Ben White performed well for England in the warm-up matches
It is a measure of Ben White’s ability that Leeds United offered £25 million for his services last summer, and also that Brighton turned it down. Both clubs clearly recognised the defender’s potential, which had been so obvious during a brilliant season on loan at Elland Road in 2019/20.
For Brighton, £25m represented a significant amount of money. They are a smart club, though, and have been proven right in holding on to a player who joined their academy at the age of 16, after he had been released by Southampton. Having been capped and now called up by England for the Euros, and with a full season of Premier League football under his belt, White is already worth much more than the £25m proposed by Leeds.
In his first season of top-flight football, White started all but two league games for Graham Potter’s side and played more Premier League minutes this season than any other Brighton player. A progressive defender who is comfortable on the ball, he has shown himself capable of playing as a centre-back, right-back, defensive midfielder and in a back three. Gareth Southgate, when asked about White, described the 23 year-old as “flexible” and “exciting”.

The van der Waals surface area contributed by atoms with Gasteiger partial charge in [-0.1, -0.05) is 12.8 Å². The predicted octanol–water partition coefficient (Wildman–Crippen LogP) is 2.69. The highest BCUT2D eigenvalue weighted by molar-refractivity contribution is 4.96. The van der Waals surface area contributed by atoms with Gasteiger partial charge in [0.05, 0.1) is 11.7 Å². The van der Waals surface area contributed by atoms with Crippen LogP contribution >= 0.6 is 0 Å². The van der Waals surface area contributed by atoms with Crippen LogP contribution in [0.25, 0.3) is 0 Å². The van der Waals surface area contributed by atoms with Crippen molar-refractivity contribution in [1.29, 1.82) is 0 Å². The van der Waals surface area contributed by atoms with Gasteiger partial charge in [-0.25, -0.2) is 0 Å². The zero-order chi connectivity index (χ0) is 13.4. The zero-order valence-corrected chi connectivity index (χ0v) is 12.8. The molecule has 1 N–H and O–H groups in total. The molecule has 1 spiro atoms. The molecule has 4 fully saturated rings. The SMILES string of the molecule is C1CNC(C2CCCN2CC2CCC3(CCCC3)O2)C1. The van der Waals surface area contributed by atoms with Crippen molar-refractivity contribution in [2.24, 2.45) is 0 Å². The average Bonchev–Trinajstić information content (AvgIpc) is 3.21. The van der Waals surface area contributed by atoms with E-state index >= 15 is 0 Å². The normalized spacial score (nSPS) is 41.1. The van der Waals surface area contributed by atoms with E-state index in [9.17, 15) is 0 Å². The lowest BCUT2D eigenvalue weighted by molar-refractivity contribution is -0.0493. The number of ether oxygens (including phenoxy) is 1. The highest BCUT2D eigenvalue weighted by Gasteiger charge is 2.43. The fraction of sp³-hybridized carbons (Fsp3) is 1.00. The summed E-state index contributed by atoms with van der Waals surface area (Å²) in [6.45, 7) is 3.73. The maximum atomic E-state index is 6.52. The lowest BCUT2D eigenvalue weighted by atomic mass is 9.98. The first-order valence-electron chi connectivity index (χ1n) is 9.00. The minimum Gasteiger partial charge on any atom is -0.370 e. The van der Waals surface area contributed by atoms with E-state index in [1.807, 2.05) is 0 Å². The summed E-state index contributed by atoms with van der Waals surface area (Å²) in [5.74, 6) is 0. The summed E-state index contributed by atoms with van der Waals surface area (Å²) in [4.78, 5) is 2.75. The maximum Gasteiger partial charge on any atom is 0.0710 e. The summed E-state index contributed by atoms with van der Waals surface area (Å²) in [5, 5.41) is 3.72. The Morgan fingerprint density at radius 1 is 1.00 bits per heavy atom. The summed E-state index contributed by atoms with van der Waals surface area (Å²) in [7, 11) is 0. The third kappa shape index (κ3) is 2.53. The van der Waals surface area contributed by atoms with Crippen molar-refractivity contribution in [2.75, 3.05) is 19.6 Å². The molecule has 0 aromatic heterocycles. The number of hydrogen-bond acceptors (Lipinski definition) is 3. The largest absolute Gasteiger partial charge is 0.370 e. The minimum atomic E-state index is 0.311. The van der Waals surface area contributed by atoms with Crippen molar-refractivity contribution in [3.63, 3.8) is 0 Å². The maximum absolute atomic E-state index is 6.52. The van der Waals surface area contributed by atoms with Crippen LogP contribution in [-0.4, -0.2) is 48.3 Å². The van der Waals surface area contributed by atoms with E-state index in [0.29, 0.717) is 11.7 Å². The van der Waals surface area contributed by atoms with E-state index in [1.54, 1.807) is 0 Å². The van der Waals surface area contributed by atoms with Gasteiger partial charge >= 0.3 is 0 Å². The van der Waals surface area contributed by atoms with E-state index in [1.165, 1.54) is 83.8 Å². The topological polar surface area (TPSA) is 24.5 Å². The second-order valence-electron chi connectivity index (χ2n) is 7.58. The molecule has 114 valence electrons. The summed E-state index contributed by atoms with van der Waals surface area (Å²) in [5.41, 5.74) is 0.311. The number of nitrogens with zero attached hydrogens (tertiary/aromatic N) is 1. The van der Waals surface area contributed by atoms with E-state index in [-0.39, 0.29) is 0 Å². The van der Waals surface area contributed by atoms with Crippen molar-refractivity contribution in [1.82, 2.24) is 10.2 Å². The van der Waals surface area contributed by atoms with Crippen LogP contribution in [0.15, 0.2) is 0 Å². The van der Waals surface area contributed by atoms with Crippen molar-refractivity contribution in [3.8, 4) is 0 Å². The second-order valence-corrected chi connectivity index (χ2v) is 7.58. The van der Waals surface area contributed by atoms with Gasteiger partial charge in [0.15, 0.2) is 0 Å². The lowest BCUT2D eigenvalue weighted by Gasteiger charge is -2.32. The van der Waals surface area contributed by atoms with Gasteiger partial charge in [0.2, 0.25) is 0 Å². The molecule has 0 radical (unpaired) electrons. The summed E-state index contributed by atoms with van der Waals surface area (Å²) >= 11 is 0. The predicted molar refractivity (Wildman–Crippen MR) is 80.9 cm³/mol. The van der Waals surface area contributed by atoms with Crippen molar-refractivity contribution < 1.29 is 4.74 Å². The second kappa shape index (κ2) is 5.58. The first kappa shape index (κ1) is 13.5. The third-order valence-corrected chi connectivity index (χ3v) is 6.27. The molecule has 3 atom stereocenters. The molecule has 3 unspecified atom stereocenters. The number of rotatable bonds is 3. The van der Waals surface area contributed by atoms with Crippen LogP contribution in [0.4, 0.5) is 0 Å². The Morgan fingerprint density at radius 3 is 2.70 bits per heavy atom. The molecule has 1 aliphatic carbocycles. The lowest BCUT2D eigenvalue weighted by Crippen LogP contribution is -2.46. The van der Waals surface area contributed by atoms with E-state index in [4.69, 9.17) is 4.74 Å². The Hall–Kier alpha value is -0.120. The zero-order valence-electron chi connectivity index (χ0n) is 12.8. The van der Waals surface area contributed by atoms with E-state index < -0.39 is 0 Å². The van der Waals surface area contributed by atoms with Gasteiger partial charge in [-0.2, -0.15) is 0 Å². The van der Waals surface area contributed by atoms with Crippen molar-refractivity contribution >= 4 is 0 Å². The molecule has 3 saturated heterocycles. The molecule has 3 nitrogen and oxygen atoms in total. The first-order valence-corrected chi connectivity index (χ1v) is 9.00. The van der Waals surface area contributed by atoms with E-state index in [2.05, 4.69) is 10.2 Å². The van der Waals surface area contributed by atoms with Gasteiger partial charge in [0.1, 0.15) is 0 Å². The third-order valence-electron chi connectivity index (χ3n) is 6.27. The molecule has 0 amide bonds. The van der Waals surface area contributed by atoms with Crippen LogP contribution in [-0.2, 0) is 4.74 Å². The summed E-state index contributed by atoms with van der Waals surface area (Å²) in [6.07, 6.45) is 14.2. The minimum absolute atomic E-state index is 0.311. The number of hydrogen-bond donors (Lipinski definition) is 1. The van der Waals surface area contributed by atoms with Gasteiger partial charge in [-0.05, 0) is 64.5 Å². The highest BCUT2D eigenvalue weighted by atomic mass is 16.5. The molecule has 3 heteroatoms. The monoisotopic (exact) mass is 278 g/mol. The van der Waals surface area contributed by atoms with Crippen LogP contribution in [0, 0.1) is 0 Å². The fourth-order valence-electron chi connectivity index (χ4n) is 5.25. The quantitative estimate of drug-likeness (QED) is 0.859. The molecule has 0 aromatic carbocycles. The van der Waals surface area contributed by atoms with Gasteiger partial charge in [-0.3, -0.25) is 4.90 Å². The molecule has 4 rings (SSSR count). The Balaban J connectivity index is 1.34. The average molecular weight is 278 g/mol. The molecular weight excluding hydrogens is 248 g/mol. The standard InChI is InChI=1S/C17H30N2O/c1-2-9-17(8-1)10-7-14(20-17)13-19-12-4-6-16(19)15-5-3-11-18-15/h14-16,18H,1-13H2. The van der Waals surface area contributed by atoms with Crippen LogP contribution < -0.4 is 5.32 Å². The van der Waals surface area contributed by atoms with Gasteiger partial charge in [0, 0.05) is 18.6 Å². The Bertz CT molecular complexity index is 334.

His inclusion in England’s Euro 2021 squad represents just the latest step up for White, who has been climbing the footballing ladder at a rapid rate. He spent 2017/18 on loan at Newport County in League Two and was so impressive that Michael Flynn, the club’s manager, described him as “the best loan that the club has ever had”.
White represented Peterborough United in League One the following season, before joining Leeds on loan in the summer of 2019 and playing every minute of their promotion campaign. With each year he has moved up a level, and one assumes that the next step will be European club football. There are plenty of admirers at the top end of the league, including Liverpool.
In terms of his style, White is perhaps the most obvious understudy to John Stones in the England squad. Both defenders are capable of bringing the ball out of defence, and both are accustomed to operating in a system that relies on short, accurate passing.
There have been moments this season, especially in the first few weeks of the campaign, when White learned harsh lessons about the quality of international forwards. Against Manchester United in September, he was twice sent to the floor by Marcus Rashford. “I had seen him do it before on YouTube,” White told Gaffer magazine last month. “I still fell for it, didn’t I?”
He is not afraid of a fight, though. Against Crystal Palace in October, he had a running battle with Wilfried Zaha, both on and off the ball. Zaha was not happy but White gave as good as he got. He had no fear then, and he has no reason to feel any fear now.